UN Corrects Israeli Claim It Made Significant Changes To Official Death Count In Gaza

The dispute over numbers comes days after an Israeli representative shredded the UN charter in public.
Deputy Spokesman of the UN Secretary General Farhan Aziz Haq responded to criticism over its death toll from Gaza.
Deputy Spokesman of the UN Secretary General Farhan Aziz Haq responded to criticism over its death toll from Gaza.
Pacific Press via Getty Images

The United Nations has corrected recent claims from Israeli officials that the organisation altered its estimated number of people killed in Gaza.

A UN report from May 8 revised down the number of women and children thought to have been killed.

This led to questions over the veracity of its death toll estimates, even though the overall number of those killed remained consistent.

On Monday, the official X account for the State of Israel said these changes “did not release any press releases or statements, almost as if this reduction was a secret”.

However, UN spokesperson Farhan Haq explained these casualty figures – provided by the UN’s counterpart in Gaza, the ministry of health – remain “unchanged”.

He said the UN and Gaza officials still believe more than 35,000 people have been killed since the war began – but that the breakdown of those deaths has changed now 24,686 of the dead have been “fully identified”.

Haq continued: “There’s about another 10,000 plus bodies who still have to be fully identified, and so then the details of those – which of those are children, which of those are women – that will be re-established once the full identification is complete.

“The Ministry of Health says that the documentation process of fully identifying details of the casualties is ongoing.”

Haq explained that the number of dead now worked out to 7,797 children, 4,959 women, 1,924 elderly, and 10,006 men.

Previously, it was thought around 9,500 of those killed were women and 14,500 were children.

Haq added: “The Ministry of Health says that the documentation process of fully identifying details of the casualties is ongoing.”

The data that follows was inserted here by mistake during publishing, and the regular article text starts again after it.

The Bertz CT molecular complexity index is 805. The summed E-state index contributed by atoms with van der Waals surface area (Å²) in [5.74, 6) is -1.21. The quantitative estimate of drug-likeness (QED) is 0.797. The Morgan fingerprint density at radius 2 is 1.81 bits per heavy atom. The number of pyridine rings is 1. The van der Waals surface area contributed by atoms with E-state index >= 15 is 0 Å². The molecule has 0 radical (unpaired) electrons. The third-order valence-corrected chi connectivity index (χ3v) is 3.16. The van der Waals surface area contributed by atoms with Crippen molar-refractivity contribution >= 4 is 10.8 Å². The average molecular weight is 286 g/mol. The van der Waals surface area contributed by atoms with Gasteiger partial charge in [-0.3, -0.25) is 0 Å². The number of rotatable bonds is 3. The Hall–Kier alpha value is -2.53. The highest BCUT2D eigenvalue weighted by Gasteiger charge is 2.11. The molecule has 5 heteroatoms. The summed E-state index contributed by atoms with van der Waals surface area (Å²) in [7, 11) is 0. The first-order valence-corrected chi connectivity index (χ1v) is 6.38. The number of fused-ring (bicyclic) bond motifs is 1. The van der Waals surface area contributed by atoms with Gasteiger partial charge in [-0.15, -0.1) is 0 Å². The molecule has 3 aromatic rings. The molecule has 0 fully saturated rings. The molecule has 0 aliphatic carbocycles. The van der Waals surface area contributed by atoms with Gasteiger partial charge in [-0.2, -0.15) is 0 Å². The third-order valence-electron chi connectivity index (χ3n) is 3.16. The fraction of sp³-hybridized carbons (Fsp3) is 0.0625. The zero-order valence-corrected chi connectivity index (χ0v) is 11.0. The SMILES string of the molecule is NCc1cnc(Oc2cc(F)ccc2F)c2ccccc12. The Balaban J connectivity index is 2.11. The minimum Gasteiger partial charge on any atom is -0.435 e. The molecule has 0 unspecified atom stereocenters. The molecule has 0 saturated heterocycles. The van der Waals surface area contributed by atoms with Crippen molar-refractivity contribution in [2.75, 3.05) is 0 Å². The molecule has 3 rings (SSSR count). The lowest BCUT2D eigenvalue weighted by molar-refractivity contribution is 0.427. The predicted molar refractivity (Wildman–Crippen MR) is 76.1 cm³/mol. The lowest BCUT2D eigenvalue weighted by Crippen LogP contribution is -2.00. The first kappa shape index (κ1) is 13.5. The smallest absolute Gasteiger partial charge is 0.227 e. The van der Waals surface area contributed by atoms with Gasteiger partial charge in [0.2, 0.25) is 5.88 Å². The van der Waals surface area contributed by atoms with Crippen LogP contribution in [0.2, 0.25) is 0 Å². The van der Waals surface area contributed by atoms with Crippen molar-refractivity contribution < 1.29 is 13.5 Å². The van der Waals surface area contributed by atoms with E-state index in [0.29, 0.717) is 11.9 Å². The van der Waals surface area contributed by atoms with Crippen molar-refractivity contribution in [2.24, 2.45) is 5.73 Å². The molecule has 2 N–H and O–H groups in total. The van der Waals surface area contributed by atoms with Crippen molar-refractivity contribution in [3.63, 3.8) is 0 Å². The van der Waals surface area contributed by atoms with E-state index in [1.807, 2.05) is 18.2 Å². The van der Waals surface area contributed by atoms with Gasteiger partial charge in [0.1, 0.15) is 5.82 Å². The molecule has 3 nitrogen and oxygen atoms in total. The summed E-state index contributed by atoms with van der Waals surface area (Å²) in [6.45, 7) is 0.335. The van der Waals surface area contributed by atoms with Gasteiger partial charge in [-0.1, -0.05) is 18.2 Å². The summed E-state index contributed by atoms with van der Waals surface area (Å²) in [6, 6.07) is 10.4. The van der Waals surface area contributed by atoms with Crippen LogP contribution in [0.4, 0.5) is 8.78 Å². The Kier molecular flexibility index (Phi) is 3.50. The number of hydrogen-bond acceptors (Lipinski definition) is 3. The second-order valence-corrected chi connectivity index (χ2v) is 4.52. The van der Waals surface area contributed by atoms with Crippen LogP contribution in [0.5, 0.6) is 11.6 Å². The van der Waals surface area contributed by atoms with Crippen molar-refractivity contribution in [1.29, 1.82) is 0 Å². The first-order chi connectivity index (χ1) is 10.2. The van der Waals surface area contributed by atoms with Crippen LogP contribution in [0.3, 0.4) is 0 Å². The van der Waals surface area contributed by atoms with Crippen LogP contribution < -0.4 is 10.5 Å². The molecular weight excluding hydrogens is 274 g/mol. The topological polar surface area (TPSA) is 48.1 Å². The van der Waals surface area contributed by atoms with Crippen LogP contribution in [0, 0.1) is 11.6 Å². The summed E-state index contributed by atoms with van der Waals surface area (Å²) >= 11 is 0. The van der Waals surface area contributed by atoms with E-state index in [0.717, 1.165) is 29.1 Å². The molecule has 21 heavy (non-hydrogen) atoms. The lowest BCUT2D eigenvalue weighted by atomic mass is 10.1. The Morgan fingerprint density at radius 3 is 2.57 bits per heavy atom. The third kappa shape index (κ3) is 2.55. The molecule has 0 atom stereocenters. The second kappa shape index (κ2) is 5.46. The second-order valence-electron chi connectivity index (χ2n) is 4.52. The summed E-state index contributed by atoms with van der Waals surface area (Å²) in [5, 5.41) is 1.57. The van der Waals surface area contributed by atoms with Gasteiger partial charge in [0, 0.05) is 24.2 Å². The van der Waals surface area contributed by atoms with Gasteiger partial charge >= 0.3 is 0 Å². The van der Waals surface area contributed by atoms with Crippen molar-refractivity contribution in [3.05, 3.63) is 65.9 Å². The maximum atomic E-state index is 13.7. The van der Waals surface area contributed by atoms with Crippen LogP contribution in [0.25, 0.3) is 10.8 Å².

Israeli officials have criticised the death count numbers coming from Gaza for some time.

The spokesperson for Israel’s Ministry of Foreign Affairs, Oren Marmostein, criticised UN agencies for using those numbers, claiming they have been “manipulated by Hamas” just on Monday.

He said: “They are not accurate and they do not reflect the reality on the ground.

“The parroting of Hamas’ propaganda messages without the use of any verification process has proven time and again to be methodologically flawed and unprofessional.”

But Haq stood by the estimates coming out of Gaza.

He said previous death toll tallies have “proven to be generally accurate” especially during the “mass casualty incidents” which have occurred in the enclave every few years.

The World Health Organisation (WHO) also stood by the figures, saying it has a “long-standing cooperation with the MoH in Gaza and we can attest that MoH has good capacity in data collection/analysis and its previous reporting has been considered credible.”

Spokesperson Margaret Harris said: “Real numbers could be even higher.”

Israel has allowed very few foreign journalists to go into Gaza since the war began, meaning it’s hard to get independent assessments of the death toll.

In November, Gaza officials also said they could not continue to count the number of Palestinians killed because of the difficulties in collecting such data while under attack.

Israel and the UN have often clashed in the past, and these tensions have only risen since the war in Gaza began.

Last Friday, an Israeli representative ripped up the UN charter while standing on the podium of the UN general assembly.

It happened just before members voted on offering new privileges to Palestinians at the UN.

By a margin of 143-9, and 25 abstentions, the UN voted to grant new “rights and privileges”, and reconsider Palestine’s request to join the world body.

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